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Kaltura's Nuno Sanches: TV Undergoing a 'Generational Transformation'

Former Vodafone exec aims to broaden Kaltura's technology and influence around the globe as new and legacy video and TV services head into the cloud.

Jeff Baumgartner

January 14, 2020

4 Min Read
Kaltura's Nuno Sanches: TV Undergoing a 'Generational Transformation'

After helping Vodafone build and launch a cloud TV product, Nuno Sanches is taking his show on the road.

Sanches, who most recently headed up the cloud TV initiative at Vodafone, joined Kaltura as general manager of media and telecom earlier this month. At Kaltura, he is tasked with extending the vendor's video-focused technology stack to more service providers and pure OTT video players and broadening Kaltura's influence amid the shifting sands of the pay-TV market.

Figure 1: Nuno Sanches

Still up in the air is which model will wrest control of TV's future. Will it be dominated by a rising wave of direct-to-consumer streaming options or by more traditional service providers who are attempting to become super aggregators that integrate those DTC options alongside their own services? Sanches said he joined Kaltura as the supplier looks to seize upon that change, no matter how it shakes out.

"The context of my move [to Kaltura] is a concept of what I see as a generational transformation that's happening with TV right now," said Sanches, who is based out of Kaltura's London office. "There's a change in the value chain at this point that … no one can guess where we'll end. There's a massive shift going on."

Vodafone, one of Kaltura's cloud TV tech partners, created a next-gen service with a semblance of scale from a single service provider standpoint. But Sanches says he wants to build on that by working with multiple operators in new geographies and "play a role in accelerating the change of the industry."

"I felt that I could add a lot of value if I was in a position that allowed me to have much further reach than a single pay-TV group," Sanches said.

He believes that opportunity will span both traditional pay-TV providers and pure OTT players, including media companies that are building their own direct-to-consumer services. Kaltura, Sanches says, has a play in both camps with a cloud TV stack that relies upon a common technological base.

"The whole integration with the legacy broadcast and multicast networks with security elements are an opportunity that can be fully explored," he said. "We're well positioned to serve both and the one that becomes the defining model for the industry."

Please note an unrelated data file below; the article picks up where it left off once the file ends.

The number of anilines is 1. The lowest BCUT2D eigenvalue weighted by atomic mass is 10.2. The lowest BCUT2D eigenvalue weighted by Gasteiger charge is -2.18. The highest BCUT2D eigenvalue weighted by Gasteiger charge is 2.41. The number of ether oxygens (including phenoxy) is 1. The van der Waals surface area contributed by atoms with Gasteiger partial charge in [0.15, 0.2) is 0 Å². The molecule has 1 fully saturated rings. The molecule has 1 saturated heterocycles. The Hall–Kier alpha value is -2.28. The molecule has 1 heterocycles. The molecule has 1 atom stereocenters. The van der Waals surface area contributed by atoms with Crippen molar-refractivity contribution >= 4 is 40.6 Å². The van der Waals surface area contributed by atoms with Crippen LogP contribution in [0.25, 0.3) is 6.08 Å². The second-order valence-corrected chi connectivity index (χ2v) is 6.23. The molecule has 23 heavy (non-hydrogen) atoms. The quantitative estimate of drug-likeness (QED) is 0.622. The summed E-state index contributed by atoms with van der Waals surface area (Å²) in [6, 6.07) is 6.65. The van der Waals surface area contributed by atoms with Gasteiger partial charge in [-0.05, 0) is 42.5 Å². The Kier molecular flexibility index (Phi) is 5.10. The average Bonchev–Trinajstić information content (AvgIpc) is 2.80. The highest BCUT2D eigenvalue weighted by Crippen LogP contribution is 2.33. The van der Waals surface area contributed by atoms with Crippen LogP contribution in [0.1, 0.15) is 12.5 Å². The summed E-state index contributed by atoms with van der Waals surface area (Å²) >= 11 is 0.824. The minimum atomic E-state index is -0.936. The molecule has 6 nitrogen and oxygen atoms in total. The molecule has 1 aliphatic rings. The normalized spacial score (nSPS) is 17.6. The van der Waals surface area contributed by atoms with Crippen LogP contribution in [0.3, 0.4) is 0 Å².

Shooting for scale
Sanches said his near-term priority is to beef up the scale of Kaltura's cloud TV activity by bringing more operators and media companies on board, building on the company's existing base of about 50 million subscribers. Part of that plan is to strike deals tying in operators and media companies that aren't big enough to build something from scratch but are eager to take advantage of a platform that has reached scale via its aggregated reach with multiple partners around the world.

That, he added, will fit into Kaltura's goal to broaden the reach of its white label platform so that its scale rivals the handful of major platform providers that will play leading roles as the video and TV market pivots more strongly to streaming and cloud-based operations. Others in that group include Comcast (with its X1 platform and X1 syndication program) and Disney, which now owns Disney Streaming Services (formerly BAMTech Media).

Sanches believes that Kaltura's core product, the cloud TV stack, is plenty mature to take on that role, as it supplies partners with the application layer in the cloud that manages their subscribers, data and discovery engines. Kaltura is then pairing that platform-in-a-box with an ecosystem of partners for other elements, including front-end applications and video delivery with companies such as Velocix, MediaKind and Broadpeak.

"We're now in a position where we don't need to dictate to partners the pieces we have, because we have this stack of technologies -- also cloud-based -- that can interact with other modules of the ecosystem," he said.

But the general idea there is to be agnostic, using a horizontal software stack that can support traditional IPTV and legacy pay-TV services, as well as new OTT-delivered services.

"We're not sure who's going to win the gold rush," Sanches said. "But in a gold rush, the wisest players sell picks and shovels."

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— Jeff Baumgartner, Senior Editor, Light Reading

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About the Author(s)

Jeff Baumgartner

Senior Editor, Light Reading

Jeff Baumgartner is a Senior Editor for Light Reading and is responsible for the day-to-day news coverage and analysis of the cable and video sectors. Follow him on X and LinkedIn.

Baumgartner also served as Site Editor for Light Reading Cable from 2007-2013. In between his two stints at Light Reading, he led tech coverage for Multichannel News and was a regular contributor to Broadcasting + Cable. Baumgartner was named to the 2018 class of the Cable TV Pioneers.

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